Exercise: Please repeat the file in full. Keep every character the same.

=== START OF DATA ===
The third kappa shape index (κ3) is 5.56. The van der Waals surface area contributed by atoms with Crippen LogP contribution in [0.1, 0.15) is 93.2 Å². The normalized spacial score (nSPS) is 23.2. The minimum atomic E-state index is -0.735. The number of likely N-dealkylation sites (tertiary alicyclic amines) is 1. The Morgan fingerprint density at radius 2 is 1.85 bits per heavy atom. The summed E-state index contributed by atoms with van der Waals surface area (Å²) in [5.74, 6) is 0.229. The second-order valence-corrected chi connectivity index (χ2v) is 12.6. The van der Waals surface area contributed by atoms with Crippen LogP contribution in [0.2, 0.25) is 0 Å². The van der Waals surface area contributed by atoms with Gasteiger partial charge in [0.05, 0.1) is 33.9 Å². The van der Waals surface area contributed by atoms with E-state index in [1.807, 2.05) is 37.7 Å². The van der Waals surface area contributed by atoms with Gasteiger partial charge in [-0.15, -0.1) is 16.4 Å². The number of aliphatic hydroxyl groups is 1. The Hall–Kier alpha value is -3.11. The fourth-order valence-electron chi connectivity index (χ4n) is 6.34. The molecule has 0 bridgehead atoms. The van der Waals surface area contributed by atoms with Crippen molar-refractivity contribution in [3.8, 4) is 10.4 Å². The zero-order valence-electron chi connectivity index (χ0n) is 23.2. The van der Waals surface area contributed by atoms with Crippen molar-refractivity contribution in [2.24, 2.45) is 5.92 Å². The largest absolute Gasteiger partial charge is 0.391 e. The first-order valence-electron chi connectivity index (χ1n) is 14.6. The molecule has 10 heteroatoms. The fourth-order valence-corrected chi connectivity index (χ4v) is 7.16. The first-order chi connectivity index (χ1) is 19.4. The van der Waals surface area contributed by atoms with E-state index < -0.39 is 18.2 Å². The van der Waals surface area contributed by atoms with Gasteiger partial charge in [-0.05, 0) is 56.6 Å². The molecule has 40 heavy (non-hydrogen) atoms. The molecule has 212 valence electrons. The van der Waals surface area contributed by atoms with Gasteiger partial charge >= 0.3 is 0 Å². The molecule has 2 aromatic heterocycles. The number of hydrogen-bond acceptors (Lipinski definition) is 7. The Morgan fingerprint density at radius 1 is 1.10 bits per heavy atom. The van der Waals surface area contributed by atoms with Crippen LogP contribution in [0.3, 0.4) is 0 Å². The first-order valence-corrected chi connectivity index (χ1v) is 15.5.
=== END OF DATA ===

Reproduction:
The third kappa shape index (κ3) is 5.56. The van der Waals surface area contributed by atoms with Crippen LogP contribution in [0.1, 0.15) is 93.2 Å². The normalized spacial score (nSPS) is 23.2. The minimum atomic E-state index is -0.735. The number of likely N-dealkylation sites (tertiary alicyclic amines) is 1. The Morgan fingerprint density at radius 2 is 1.85 bits per heavy atom. The summed E-state index contributed by atoms with van der Waals surface area (Å²) in [5.74, 6) is 0.229. The second-order valence-corrected chi connectivity index (χ2v) is 12.6. The van der Waals surface area contributed by atoms with Crippen LogP contribution in [0.2, 0.25) is 0 Å². The van der Waals surface area contributed by atoms with Gasteiger partial charge in [0.05, 0.1) is 33.9 Å². The van der Waals surface area contributed by atoms with E-state index in [1.807, 2.05) is 37.7 Å². The van der Waals surface area contributed by atoms with Gasteiger partial charge in [-0.15, -0.1) is 16.4 Å². The number of aliphatic hydroxyl groups is 1. The Hall–Kier alpha value is -3.11. The fourth-order valence-electron chi connectivity index (χ4n) is 6.34. The molecule has 0 bridgehead atoms. The van der Waals surface area contributed by atoms with Crippen molar-refractivity contribution in [3.8, 4) is 10.4 Å². The zero-order valence-electron chi connectivity index (χ0n) is 23.2. The van der Waals surface area contributed by atoms with Crippen molar-refractivity contribution in [2.24, 2.45) is 5.92 Å². The largest absolute Gasteiger partial charge is 0.391 e. The first-order valence-electron chi connectivity index (χ1n) is 14.6. The molecule has 10 heteroatoms. The fourth-order valence-corrected chi connectivity index (χ4v) is 7.16. The first-order chi connectivity index (χ1) is 19.4. The van der Waals surface area contributed by atoms with E-state index < -0.39 is 18.2 Å². The van der Waals surface area contributed by atoms with Gasteiger partial charge in [-0.05, 0) is 56.6 Å². The molecule has 40 heavy (non-hydrogen) atoms. The molecule has 212 valence electrons. The van der Waals surface area contributed by atoms with Gasteiger partial charge >= 0.3 is 0 Å². The molecule has 2 aromatic heterocycles. The number of hydrogen-bond acceptors (Lipinski definition) is 7. The Morgan fingerprint density at radius 1 is 1.10 bits per heavy atom. The van der Waals surface area contributed by atoms with Crippen LogP contribution in [0.3, 0.4) is 0 Å². The first-order valence-corrected chi connectivity index (χ1v) is 15.5.